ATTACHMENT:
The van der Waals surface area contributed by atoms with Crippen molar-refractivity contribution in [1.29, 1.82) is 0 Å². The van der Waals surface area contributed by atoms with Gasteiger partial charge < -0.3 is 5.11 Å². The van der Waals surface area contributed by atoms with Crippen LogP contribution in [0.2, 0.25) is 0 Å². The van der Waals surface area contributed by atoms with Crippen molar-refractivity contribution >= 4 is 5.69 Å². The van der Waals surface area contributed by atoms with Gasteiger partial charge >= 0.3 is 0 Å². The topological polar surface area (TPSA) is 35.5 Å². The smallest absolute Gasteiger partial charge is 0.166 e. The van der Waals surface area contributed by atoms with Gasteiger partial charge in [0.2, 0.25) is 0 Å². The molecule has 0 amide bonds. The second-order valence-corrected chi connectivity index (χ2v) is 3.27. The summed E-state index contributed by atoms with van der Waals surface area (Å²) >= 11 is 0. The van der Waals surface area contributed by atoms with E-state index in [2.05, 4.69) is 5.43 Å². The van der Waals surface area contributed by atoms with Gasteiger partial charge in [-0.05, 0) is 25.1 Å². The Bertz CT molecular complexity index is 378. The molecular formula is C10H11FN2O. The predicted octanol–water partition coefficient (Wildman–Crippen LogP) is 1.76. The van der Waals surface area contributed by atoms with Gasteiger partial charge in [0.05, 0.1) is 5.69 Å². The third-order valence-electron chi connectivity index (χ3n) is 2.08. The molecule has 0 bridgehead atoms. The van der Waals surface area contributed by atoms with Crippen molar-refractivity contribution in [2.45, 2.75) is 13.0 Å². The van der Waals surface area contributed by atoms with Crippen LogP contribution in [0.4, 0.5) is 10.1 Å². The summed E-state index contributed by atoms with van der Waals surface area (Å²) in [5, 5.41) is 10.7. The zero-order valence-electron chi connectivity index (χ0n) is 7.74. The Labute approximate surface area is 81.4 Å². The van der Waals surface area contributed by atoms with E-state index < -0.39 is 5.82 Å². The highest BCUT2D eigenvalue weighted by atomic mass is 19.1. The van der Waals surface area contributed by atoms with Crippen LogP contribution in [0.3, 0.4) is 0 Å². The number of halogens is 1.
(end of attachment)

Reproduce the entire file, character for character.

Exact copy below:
The van der Waals surface area contributed by atoms with Crippen molar-refractivity contribution in [1.29, 1.82) is 0 Å². The van der Waals surface area contributed by atoms with Gasteiger partial charge < -0.3 is 5.11 Å². The van der Waals surface area contributed by atoms with Crippen LogP contribution in [0.2, 0.25) is 0 Å². The van der Waals surface area contributed by atoms with Crippen molar-refractivity contribution >= 4 is 5.69 Å². The van der Waals surface area contributed by atoms with Gasteiger partial charge >= 0.3 is 0 Å². The topological polar surface area (TPSA) is 35.5 Å². The smallest absolute Gasteiger partial charge is 0.166 e. The van der Waals surface area contributed by atoms with Gasteiger partial charge in [0.2, 0.25) is 0 Å². The molecule has 0 amide bonds. The second-order valence-corrected chi connectivity index (χ2v) is 3.27. The summed E-state index contributed by atoms with van der Waals surface area (Å²) >= 11 is 0. The van der Waals surface area contributed by atoms with E-state index in [2.05, 4.69) is 5.43 Å². The van der Waals surface area contributed by atoms with Gasteiger partial charge in [-0.05, 0) is 25.1 Å². The Bertz CT molecular complexity index is 378. The molecular formula is C10H11FN2O. The predicted octanol–water partition coefficient (Wildman–Crippen LogP) is 1.76. The van der Waals surface area contributed by atoms with Gasteiger partial charge in [0.05, 0.1) is 5.69 Å². The third-order valence-electron chi connectivity index (χ3n) is 2.08. The molecule has 0 bridgehead atoms. The van der Waals surface area contributed by atoms with Crippen molar-refractivity contribution in [2.45, 2.75) is 13.0 Å². The van der Waals surface area contributed by atoms with Crippen LogP contribution in [0.4, 0.5) is 10.1 Å². The summed E-state index contributed by atoms with van der Waals surface area (Å²) in [5, 5.41) is 10.7. The zero-order valence-electron chi connectivity index (χ0n) is 7.74. The Labute approximate surface area is 81.4 Å². The van der Waals surface area contributed by atoms with E-state index < -0.39 is 5.82 Å². The highest BCUT2D eigenvalue weighted by atomic mass is 19.1. The van der Waals surface area contributed by atoms with Crippen LogP contribution in [0.3, 0.4) is 0 Å². The number of halogens is 1.